October 26, 2014


It’s been a hard week. There was violence in Ottawa, Winnipeg, Longueuil, St-Jean-sur-Richelieu, and we, as a country, sent forces to war, without public debate or consultation. There has been a lot of talk and commentary on these issues this week, here are a few things that broke through for us.

  • After Monday’s hit and run attack on two soliders, Glenn Greenwald issued a stark reminder that we cannot simply expect our country’s peace to last eternally while we wage wars on other countries:

    “It is always stunning when a country that has brought violence and military force to numerous countries acts shocked and bewildered when someone brings a tiny fraction of that violence back to that country. Regardless of one’s views on the justifiability of Canada’s lengthy military actions, it’s not the slightest bit surprising or difficult to understand why people who identify with those on the other end of Canadian bombs and bullets would decide to attack the military responsible for that violence.”

  • On Wednesday evening, Nora Loreto recalled the need for public debate, and for care and caution:

    “Today’s events demonstrate the importance of public debate. Stephen Harper committed Canada to go to war in Iraq before holding a debate; before we had the opportunity to balance the dangers with the mission’s goals. When we go to war, we say that we’re willing to put soldiers into harm’s way. We say that we will support them when they return, or support their families if the worst-case scenario were to emerge.”

  • And in the aftermath of these events, Sara Ahmed’s piece on “Making Strangers” is even more resonant, and frightening:

    “to made into a stranger is to be blurred …  Stop and search, for example, is a technology that makes this bluntness into a point: Stop! You are brown! You could be Muslim! You could be a terrorist! The blurrier the figure of the stranger the more bodies can be caught by it.”

  • This caution is echoed and amplified in Molly Crabapple’s review of Laura Poitras’ Citizenfour, where she reminds us that “Surveillance leaves scars”, and those that have been under watch the longest are racialized groups and women. “If power has already decided people like you are guilty, even the smallest transgressions can be disastrous.”
  • Meanwhile, in New Brunswick, there have been 19 days (and counting!) of inaction on reproductive justice by the new government. Women can’t wait, however, for the government to figure out what it already knows (there is insufficient access to abortion throughout the province) and are heading to Maine to access the services they need. Something is very wrong with this picture.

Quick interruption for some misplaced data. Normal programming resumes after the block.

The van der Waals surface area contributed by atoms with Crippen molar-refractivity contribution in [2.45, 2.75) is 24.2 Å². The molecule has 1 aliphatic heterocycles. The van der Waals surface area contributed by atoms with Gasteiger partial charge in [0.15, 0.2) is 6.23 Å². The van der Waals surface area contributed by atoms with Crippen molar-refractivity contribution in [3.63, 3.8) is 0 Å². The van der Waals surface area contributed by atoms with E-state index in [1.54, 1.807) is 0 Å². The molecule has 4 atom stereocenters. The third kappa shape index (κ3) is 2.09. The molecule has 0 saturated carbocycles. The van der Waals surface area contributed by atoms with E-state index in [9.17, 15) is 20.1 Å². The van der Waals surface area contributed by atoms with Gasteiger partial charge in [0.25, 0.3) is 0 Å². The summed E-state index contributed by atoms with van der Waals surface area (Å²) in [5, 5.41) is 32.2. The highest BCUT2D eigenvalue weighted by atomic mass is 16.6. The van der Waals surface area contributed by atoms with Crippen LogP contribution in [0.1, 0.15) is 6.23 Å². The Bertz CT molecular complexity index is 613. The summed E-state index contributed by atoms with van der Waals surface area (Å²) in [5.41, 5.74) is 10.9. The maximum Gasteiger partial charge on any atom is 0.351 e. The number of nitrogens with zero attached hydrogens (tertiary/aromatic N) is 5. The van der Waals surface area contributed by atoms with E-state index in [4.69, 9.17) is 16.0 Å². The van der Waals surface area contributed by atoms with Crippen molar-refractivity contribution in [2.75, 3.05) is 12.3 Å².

• “We will move ahead on violence against aboriginal women with or without the federal government.” Indigenous women will not let Harper’s stalling stop them.
  • A compelling piece on sex work without blame or forgiveness.

    “The first time a man offered me money for sex it was just after dawn. We were a part of the 7 am public library crowd, shivering and waiting for the doors to open. He was eating yogurt. How strange is that? It’s part of what shakes me, now, part of what makes it all sound absurd, or invented. Yogurt! I think it was peach. I had .78 cents in my bank account. Afterward, I checked out a copy of Fight Club, because I was fifteen and did not yet know better.”

  • If you’re voting in Toronto this Monday and are still undecided, think about who is discussing women’s issues (hint: it’s not Doug Ford) and if you’re voting in any of the Ontario municipal elections, check out our very own Ella Bedard on the labour endorsements in your riding.
  • We love The New Inquiry’s Dicks issue, from this piece on sucking dicks: “If there is something long, and an opening, look hard enough and eventually there is a dick and it has been sucked”, which also gives us the excellent coinage ‘heteronormcore’, to this Dicks mixtape. There ARE dicks everywhere!
  • This article on Gamergate shows the absurdity of a powerful majority group insisting on its own persecution. The men are scared.

    “These insecurities have allowed some gamers to consider themselves a downtrodden minority, despite their continued dominance of every meaningful sector of the games industry, from development to publishing to criticism. That demonstrates a strange and seemingly contradictory “overdog” phenomenon: The most powerful members of a culture often perceive an increase in social equality as a form of persecution.”

  • Looking to update your library holds collection? Here’s a great list of feminist reads from many of our favourite contemporary feminists, and although there’s lots of classics here, we’re sure there’s something on it you haven’t read yet. We love Anne Carson, bell hooks, Audre Lorde, Vivian Gornick and Margaret Atwood, what about you? Check it out and let us know!

Image from Al Aumuller, Library of Congress Prints and Photographs Division, New York World-Telegram and the Sun Newspaper Photograph Collection


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